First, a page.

In what is widely known as the “information
spectrum”, knowledge is information applied with experience and judgement.
In this so-called knowledge age, knowledge is considered as the most critical
“means of production”, even more critical than the traditional ones
like land, labour, and capital. Therefore, knowledge needs to be managed if it
is going to yield the required results. There are a lot of definitions of
knowledge management as every writer tries to mould one that fits her/his
domain of operation. According to King (2009), a very simple definition “for
knowledge management could be “the planning, organizing, motivating, and
controlling of people, processes and systems in the organization to ensure that
its knowledge-related assets are improved and effectively employed”.
transfer is a major concern in improving educational practices (Huberman, 2004). Actually, even if
new information and communication technologies have made it much easier for
practitioners to access research results, there is still a large gap between
the knowledge produced by research providers and the one used in practice. Anderson
(1992) attributes the reasons for this gap mainly to researchers who often
allow much more interest, time, and effort to the production of new knowledge
than to the dissemination of their research results. This then turns into a
major barrier to the diffusion of research results to managers, policy-makers
and practitioners. For other authors, the reasons of this gap are attributed to
practitioners. Hence, the resistance of practitioners to adopt new knowledge
(Kirst 2000) and their often limited competencies and skills (Hemsley-Brown and
Oplatka 2005) are some of the main handicaps for the appropriation and
application of research results. Whether the weakness is on the research side
or the practice one, it’s largely admitted that knowledge transfer between
researchers and practitioners should be further encouraged and promoted since
it represents the only viable way to significantly reduce the gap between
knowledge creation and knowledge use.
In the context of educational institutions, Kidwell
et al. (2000) state that knowledge management promises better services to
stakeholders, reduced costs, shorter development cycle for products like
curriculum and research, and an overall improvement in performance. In their
widely cited work, “The knowledge-creating company”, Nonaka and
Takeuchi (1995) propose a knowledge cycle with four stages. Initially, an
individual makes her own discovery at a personal level. When the personal
knowledge is made explicit, it will become in the community domain. At the third
stage, people will blend and reuse knowledge gained from the community
knowledge space and create new knowledge. At the closing loop of the cycle, we
return back to the point where the individual makes her own investigations or
research to solve “personal”/unique problems.
Based on a similar “knowledge cycle”, Huisman
and Wit (2003), identified three types of knowledge transferring.
retrieval: Knowledge is transferred from the organization to the individual.
exchange: Knowledge is transferred from an individual to other individuals.
Knowledge creation: Knowledge is transferred
Conway and Sligar (2002) claim that knowledge is in one of the four spaces or
frames: individual, community, corporate, or public. Individuals and
organizations do, therefore, have roles to facilitate the creation, transfer,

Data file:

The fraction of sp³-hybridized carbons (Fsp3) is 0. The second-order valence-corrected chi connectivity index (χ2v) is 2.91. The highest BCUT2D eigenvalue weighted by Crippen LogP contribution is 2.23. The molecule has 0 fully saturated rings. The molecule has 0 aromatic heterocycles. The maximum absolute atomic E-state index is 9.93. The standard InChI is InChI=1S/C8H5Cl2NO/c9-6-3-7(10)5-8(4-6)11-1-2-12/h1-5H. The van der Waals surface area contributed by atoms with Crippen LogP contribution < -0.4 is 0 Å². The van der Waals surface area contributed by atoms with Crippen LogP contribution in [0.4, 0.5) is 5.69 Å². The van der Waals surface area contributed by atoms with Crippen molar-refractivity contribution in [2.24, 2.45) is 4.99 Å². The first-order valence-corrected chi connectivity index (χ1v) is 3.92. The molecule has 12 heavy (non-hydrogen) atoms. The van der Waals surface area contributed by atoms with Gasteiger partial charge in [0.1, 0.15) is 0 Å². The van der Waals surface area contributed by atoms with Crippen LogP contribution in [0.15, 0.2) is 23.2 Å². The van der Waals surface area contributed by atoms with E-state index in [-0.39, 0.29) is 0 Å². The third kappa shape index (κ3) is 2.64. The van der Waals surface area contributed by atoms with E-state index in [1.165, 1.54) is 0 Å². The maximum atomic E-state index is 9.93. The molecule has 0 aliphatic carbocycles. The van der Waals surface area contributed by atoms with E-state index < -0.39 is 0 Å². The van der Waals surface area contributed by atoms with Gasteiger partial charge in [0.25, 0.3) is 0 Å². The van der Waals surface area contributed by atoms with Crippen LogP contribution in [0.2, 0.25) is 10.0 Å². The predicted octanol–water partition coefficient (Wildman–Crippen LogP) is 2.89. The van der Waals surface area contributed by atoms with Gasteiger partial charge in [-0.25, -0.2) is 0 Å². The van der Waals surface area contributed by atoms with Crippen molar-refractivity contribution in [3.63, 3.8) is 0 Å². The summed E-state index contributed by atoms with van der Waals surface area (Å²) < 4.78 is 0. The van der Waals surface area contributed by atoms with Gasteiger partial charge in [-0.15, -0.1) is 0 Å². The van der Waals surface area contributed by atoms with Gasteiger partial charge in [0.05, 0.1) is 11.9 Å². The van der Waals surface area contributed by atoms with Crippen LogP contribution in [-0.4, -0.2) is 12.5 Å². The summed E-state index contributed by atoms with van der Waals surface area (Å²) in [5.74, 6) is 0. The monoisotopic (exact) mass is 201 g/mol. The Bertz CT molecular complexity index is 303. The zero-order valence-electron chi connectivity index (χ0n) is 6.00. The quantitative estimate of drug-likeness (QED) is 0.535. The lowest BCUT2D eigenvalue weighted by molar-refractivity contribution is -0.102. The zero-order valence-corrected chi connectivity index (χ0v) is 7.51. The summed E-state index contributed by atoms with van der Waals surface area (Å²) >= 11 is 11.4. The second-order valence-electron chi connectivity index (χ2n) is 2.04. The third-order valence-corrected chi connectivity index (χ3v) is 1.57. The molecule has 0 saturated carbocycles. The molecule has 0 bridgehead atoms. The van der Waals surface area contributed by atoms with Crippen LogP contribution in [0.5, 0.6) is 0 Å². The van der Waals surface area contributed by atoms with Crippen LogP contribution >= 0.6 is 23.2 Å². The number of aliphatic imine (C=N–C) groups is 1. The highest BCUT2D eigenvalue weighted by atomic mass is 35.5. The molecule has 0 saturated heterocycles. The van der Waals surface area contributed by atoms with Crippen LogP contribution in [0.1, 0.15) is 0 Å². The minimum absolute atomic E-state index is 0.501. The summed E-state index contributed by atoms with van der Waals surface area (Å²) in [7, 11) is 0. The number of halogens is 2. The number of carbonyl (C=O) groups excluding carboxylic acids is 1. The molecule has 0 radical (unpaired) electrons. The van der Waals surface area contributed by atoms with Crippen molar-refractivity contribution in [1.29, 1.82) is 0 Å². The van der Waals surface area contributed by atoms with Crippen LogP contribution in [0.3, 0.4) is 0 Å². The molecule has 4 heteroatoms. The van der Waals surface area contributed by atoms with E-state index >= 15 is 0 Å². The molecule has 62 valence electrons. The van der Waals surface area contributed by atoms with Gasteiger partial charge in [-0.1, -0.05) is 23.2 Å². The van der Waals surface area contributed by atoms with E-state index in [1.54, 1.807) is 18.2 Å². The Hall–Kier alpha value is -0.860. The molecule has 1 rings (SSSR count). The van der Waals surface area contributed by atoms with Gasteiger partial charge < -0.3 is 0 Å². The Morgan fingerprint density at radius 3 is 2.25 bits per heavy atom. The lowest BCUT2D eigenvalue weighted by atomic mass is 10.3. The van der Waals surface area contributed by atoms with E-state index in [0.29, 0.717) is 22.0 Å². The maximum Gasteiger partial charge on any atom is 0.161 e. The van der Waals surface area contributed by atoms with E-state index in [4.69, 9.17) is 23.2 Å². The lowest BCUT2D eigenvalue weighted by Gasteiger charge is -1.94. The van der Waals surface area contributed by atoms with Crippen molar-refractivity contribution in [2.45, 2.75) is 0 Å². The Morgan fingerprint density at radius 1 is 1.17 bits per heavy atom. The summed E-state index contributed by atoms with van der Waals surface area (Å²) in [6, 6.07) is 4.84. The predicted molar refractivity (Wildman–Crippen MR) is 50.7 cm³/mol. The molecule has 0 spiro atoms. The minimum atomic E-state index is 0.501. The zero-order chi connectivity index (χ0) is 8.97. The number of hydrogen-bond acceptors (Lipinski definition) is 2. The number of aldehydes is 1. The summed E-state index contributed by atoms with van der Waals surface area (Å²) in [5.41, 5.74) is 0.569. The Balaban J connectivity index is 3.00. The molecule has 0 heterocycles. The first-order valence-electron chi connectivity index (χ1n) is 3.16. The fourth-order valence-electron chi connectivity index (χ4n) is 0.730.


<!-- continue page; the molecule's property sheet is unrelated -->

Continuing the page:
and regeneration of knowledge. One can also empirically suggest the barriers
for knowledge transferring. In a case study done in Malaysia, Jain et al. (2007)
identify rewards, availability of time, organizational effort, organizational
culture, and lack of interaction as the five most important barriers for
knowledge transfer. In some other researches individual, organizational, and
technological factors are identified as the three most important categories of
issues influencing the success or failure of knowledge sharing in
organizations. Alhammad et al. (2009), in their study of knowledge transfer in
Jordanian Universities, concluded that “academic staff have fewer mutual
relationships, team working opportunities, intentions and motivations to share
their knowledge”. What is more, while there is no difference in the
knowledge sharing habits of females and males, younger staff are not motivated
to be “creative”.
et al. (2009) made a report of a case study research on the knowledge sharing
practices of staff in the Multimedia University of Malaysia (MMU). In MMU,
there is a formal requirement that all academic staff have to share their
research (even if it is an abstract) at least once a year on a system called
ShareNet. Most of the respondents however had some misgivings about this
imposition and said that they would not have used it had it not been required
by the management. The researchers concluded that people-orientation should
take primacy over technological orientation in creating an environment of
knowledge sharing. Monetary and non-monetary incentives, and “personal
expectations” like developing one’s own knowledge and being recognized as
‘selfless by sharing’, were found to be the two most important factors in the
decision of staff whether to share or not.
one observes that knowledge transferring is becoming important in higher
learning institutions to support the teaching learning process and research
activities, this does not seem to be successfully implemented in Ethiopian
higher learning institutions. It was
therefore found important to initiate a study on knowledge sharing
practices. The study presented in this
paper is the first step in an ongoing research work to assess existing level of
staff awareness and practice of knowledge sharing among higher learning
institutions in Ethiopia as well as the level of organizational and
infrastructural support for knowledge sharing.